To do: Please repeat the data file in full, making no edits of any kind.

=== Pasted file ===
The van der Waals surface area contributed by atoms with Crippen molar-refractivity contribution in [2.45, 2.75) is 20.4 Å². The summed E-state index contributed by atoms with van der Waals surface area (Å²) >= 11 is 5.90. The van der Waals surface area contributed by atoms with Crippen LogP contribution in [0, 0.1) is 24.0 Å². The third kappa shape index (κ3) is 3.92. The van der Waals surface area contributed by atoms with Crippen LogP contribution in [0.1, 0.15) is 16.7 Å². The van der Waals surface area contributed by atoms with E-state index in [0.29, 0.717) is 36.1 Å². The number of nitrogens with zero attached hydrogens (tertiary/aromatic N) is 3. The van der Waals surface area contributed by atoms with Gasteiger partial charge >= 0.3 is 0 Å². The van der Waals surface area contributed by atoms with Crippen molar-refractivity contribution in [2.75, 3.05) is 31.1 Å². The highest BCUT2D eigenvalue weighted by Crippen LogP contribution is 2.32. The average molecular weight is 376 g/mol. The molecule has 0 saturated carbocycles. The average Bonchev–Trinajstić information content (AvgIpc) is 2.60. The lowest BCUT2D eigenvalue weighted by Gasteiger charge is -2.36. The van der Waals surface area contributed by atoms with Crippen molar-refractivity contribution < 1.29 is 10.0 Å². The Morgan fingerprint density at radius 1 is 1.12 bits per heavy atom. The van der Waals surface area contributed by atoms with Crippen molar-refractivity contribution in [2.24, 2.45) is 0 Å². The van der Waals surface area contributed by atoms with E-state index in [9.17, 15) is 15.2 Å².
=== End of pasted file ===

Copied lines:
The van der Waals surface area contributed by atoms with Crippen molar-refractivity contribution in [2.45, 2.75) is 20.4 Å². The summed E-state index contributed by atoms with van der Waals surface area (Å²) >= 11 is 5.90. The van der Waals surface area contributed by atoms with Crippen LogP contribution in [0, 0.1) is 24.0 Å². The third kappa shape index (κ3) is 3.92. The van der Waals surface area contributed by atoms with Crippen LogP contribution in [0.1, 0.15) is 16.7 Å². The van der Waals surface area contributed by atoms with E-state index in [0.29, 0.717) is 36.1 Å². The number of nitrogens with zero attached hydrogens (tertiary/aromatic N) is 3. The van der Waals surface area contributed by atoms with Gasteiger partial charge >= 0.3 is 0 Å². The van der Waals surface area contributed by atoms with Crippen molar-refractivity contribution in [2.75, 3.05) is 31.1 Å². The highest BCUT2D eigenvalue weighted by Crippen LogP contribution is 2.32. The average molecular weight is 376 g/mol. The molecule has 0 saturated carbocycles. The average Bonchev–Trinajstić information content (AvgIpc) is 2.60. The lowest BCUT2D eigenvalue weighted by Gasteiger charge is -2.36. The van der Waals surface area contributed by atoms with Crippen molar-refractivity contribution < 1.29 is 10.0 Å². The Morgan fingerprint density at radius 1 is 1.12 bits per heavy atom. The van der Waals surface area contributed by atoms with Crippen molar-refractivity contribution in [2.24, 2.45) is 0 Å². The van der Waals surface area contributed by atoms with E-state index in [9.17, 15) is 15.2 Å².